THE BELOVED DAHLIA
Because of the variety of shape, size, and color, dahlias remain one of the most sought after varieties of specialty cut flowers. Each plant is unique unto itself, and with every generation of seeds an entirely new variety of dahlia is born. Currently, the American Dahlia Society has over 10,000 cultivars, each producing their own very special flower. Among these cultivars are varieties shaped like peonies, anemones, lilies and even cacti in every color but blue. The urge to explore and develop these flowers has been exciting florists around the world for hundreds of years and that excitement only continues to grow! These flowers are among the most highly sought-after by florists for wedding and special events, however their short vase life and intolerance for refrigeration make them difficult to find in stores and shop coolers. An easy choice to source locally, say from your friendly neighborhood flower farmer!
Dahlias are perennial from USDA zones 8 and up - they can be left to overwinter and will grow back as vigorously in the next year. Over several years, the plants may become less productive, but
at that stage they can be dug up and divided... more on that later. In zones 7 or higher, dahlia plants are grown as annuals. Each year, the plants will die off after the first hard frost. They can then be dug, divided and stored for replanting the following spring.
Plants will vary in height by cultivar, but can grow up to 5 feet or taller. Plants are multi-branching, and again while variable based on variety, will produce 10-20+ blooms! The blooming season begins in June or July, depending on zone, and continues through the first frost or ~October-November. It is because of this long blooming season that dahlias are a favorite among cut flower producers and gardeners alike.
At the end of growing season, each plant can produce hundreds of seeds, each of which will yield an entirely new flower in the next year. The tuber clumps? Yeah, they multiply too! Like peonies, after 1-2 growing seasons, the tubers can be divided to produce more plants in the following year.
So.. How do I grow them?
One of the most unique thing about dahlias is how they are grown. Dahlias are typically grown from a tuber, basically... a potato like root or clump of roots, though they can also be grown from seed. Similar to tulips or apples, however, when grown from a seed the resulting plant and flower will not be exactly the same as it's parent plant or plants. This is especially true if the plant is open-pollinated where it can be easily crossed with nearby plants and retain some of their characteristics, and how we end up with so many unique varieties. In either instance, dahlias require only a few key things to grow successfully in most any environment. The flowers shown below were harvested from plants grown from tuber and seed - both producing beautiful blooms in the first growing year.
When growing from tuber the steps are pretty straightforward. If you have purchased a tuber, ideally, it will already have what's called an eye - a node from which plant growth will start... again, similar to what you've seen sprouting from your overripe potato. This may be difficult to see, but check back for Part 2 where we'll share some tips on spotting them. For the sake of argument, we'll assume your tubers have eyes. For seeds - there is no mystery here, just getting the timing right and knowing that whatever flowers that little seed ultimately grows to be will be totally unpredictable and lovely. The flower shown below were grown from both tubers and seeds, with plants from both producing abundantly this year.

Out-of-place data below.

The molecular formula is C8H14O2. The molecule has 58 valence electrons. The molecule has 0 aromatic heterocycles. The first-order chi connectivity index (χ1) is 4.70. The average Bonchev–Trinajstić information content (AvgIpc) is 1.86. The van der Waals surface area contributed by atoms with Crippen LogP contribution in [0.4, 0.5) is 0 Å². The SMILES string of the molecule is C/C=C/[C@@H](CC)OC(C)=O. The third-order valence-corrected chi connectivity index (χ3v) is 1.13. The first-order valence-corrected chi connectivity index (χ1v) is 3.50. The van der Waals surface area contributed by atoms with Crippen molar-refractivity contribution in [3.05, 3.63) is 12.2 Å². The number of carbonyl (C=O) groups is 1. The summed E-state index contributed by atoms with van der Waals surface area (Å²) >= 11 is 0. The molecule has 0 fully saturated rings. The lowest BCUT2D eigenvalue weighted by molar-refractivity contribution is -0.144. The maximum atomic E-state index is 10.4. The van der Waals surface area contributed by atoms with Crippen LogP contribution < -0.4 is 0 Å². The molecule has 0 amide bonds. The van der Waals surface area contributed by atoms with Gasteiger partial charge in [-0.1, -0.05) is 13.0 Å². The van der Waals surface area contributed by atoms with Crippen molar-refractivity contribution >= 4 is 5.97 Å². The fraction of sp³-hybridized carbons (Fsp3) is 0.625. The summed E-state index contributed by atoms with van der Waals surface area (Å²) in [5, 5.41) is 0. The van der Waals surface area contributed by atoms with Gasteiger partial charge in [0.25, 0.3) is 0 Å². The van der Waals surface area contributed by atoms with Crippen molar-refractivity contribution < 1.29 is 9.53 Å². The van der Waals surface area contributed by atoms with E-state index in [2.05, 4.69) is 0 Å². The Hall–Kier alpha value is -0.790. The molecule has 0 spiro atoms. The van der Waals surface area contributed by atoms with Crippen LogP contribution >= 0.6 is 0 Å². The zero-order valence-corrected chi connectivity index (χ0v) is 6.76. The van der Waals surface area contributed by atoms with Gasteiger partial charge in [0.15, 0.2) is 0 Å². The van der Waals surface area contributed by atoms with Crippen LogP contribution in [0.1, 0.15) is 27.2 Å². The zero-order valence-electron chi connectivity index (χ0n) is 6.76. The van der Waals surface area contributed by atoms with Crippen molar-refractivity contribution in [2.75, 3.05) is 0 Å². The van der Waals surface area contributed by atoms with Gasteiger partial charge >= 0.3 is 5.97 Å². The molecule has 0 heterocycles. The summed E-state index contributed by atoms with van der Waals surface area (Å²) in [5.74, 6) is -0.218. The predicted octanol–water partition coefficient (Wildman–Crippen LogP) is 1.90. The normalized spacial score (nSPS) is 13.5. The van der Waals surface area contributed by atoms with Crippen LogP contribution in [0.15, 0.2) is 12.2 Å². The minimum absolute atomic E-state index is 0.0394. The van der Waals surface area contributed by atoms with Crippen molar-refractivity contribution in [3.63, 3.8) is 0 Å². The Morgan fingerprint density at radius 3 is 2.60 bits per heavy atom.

Growing from tuber
Step 1. Site selection: find a sunny spot (min. 8hrs full sun per day) with good drainage... dahlias don't like wet feet.
Step 2. Prepare the bed. Add 2-4" of compost and manure. Add a sprinkle of bone meal if you've got it on hand. Mix this well with the soil.
Step 3. Dig a hole about 4-6" deep and place the tuber, or tuber clump, in the hold with the eyes facing up. Cover with soil. Space plants AT LEAST 12" apart
Step 4. Resist the urge to water!! Overwatering can lead to rot early on so wait to water until you see sprouts.
Growing from seed
Step 1. Plan to plant your seeds about 6 weeks before last frost. Here in New York that is ~May 20, but check USDA for your zone.
Step 2. Fill your planting tray (we recommend no smaller than a 72-plug tray) with a potting soil mix that has vermiculite. Plant one seed per cell just below the surface. Lightly mist and place trays on a heated mat or in a room where the air temp is at least 70 degrees. Keep them damp, but not soaked and you should see sweet little sprouts in 1-2 weeks.
Step 3. As the dahlias get bigger, you may need to re-pot. Wait for the leaves of the seedlings to touch before doing so.
Step 4. Once you've had your last frost - be VERY sure it's the last.... follow the steps 1-4 for tuber planting above.
A Fun Experiment...
No matter the method, we're sure the results will be stunning. If you fancy yourself a mad scientist of growing, we invite you to take on the challenge of producing your own varieties and sharing the results. We harvested the seeds from both our known varieties and plants that we grew from seed this year. All were open pollinated, so no controlling for specific colors or varieties, essentially, every seed from the crop will produce a totally unpredictable combination of characteristics from stem length, to flower size, to color. Seeds can be purchased in our shop and shipped to your door. Send us your photos and maybe, just maybe we'll choose our favorites for a special surprise....
Parts 2 and 3.... Designing and Dividing, coming Soon. Sign Up for our Newsletter to subscribe!